1. YOUR CLUTTER
Sure, you’re resting up by not cleaning, but that might be causing you to feel even more fatigued: A Princeton University Neuroscience Institute study found that a messy, unorganized environment causes you to expend mental energy on stress, which increases your exhaustion.
2. YOUR BLUE WALLS
A study by Travelodge investigated bedroom colors in 2,000 homes and found that blue walls help slow down your heart rate, reduce your blood pressure, and make you feel sleepy. Good for your bedroom, bad for everywhere else in your home.
3. YOUR TV
And your tablet screen. Both exude blue wavelengths that suppress your brain’s production of melatonin (the chemical that makes you feel tired and helps you fall asleep), meaning you’re more likely to have shorter disrupted sleep, causing you to be tired the next day.
4. YOUR COFFEE MAKER
Even though this gadget is a life-saver in the mornings, come the afternoon or evening it might be the reason you’re dozing off during dinner. While caffeine is a stimulant and it does increase your energy, that effect wears off over time and leaves you feeling worse later. Or, you might have just (not) won the genetic lottery — depending on your metabolism, caffeine might actually just make you sleepy.
5. YOUR BAR CART
That nightcap might help you fall asleep faster, but the quality of sleep you’ll get after a glass of red wine is sub par — expect a restless night and to wake up more often, which you’ll definitely feel the next morning when it’s nearly impossible to crawl out of bed.
6. YOUR LAVENDER CANDLE
Sure, this scent is super relaxing, but for that same reason it might be making you tired. Psychologists at Wesleyan University found that people who sniffed this smell before bed slept more soundly — so you don’t have to ditch it entirely, but maybe stick to mint- or citrus-scented candles during the daytime and lavender as a pre-bedtime ritual.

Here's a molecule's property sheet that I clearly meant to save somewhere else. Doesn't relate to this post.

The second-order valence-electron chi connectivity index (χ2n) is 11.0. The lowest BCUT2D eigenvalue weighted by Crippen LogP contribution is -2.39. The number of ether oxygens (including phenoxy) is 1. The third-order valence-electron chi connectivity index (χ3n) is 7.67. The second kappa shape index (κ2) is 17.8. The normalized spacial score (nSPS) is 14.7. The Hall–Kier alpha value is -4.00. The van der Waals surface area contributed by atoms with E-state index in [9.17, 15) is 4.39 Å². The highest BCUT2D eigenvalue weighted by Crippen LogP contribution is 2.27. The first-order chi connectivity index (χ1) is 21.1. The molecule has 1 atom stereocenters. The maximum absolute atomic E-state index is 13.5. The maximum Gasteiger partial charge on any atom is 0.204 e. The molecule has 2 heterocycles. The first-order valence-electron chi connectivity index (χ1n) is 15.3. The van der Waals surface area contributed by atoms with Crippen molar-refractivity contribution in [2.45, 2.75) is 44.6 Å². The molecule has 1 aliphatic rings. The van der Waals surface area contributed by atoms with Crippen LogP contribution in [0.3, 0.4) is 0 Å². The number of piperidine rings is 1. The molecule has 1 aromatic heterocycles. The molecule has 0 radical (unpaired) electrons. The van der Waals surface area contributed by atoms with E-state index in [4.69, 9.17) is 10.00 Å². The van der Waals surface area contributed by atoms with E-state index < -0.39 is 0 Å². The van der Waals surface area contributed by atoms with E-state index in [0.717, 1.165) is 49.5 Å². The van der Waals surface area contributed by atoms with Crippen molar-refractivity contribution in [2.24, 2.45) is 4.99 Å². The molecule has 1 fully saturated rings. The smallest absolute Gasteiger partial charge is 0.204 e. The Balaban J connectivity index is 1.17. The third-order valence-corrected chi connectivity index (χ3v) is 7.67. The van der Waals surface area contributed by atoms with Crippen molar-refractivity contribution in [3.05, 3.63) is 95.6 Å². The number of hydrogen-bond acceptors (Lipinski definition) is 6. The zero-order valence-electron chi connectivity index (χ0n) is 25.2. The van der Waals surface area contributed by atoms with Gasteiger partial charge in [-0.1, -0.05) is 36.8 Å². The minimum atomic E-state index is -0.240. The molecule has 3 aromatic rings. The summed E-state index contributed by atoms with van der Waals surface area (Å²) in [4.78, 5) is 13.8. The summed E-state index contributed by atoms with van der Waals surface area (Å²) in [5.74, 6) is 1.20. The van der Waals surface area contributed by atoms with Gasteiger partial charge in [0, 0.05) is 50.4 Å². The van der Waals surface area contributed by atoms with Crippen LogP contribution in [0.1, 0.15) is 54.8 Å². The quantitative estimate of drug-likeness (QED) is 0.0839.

7. YOUR FAVORITE JUNK FOOD
Put down the potato chips: Foods loaded with simple carbs and sugar result in frequent blood sugar spikes, followed by sharp drops that will make you feel tired over time.
8. YOUR LOW THERMOSTAT SETTING
Studies found that the optimal temperature for sleep is actually pretty cool at 60 to 68 degrees Fahrenheit — so if you keep your home chilly you might find yourself feeling ready for a nap during the day instead of your jam-packed schedule.
9. YOUR CELL PHONE
For the same reason this gadget is super addictive (constant communication!), it’s making you tired during the day: A study by the National Sleep Foundation found that 20 percent of people between ages 19 to 29 were woken up by a call, text, or email at least a few times a night. That interrupted sleep makes for a groggy day after.
10. YOUR DRAWN CURTAINS
One study about workers with offices with windows verses those without found that people who were exposed to natural light all day long on average slept 46 more minutes per night. The same goes for your home: More natural light will help you sleep better at night and feel more rested the next day.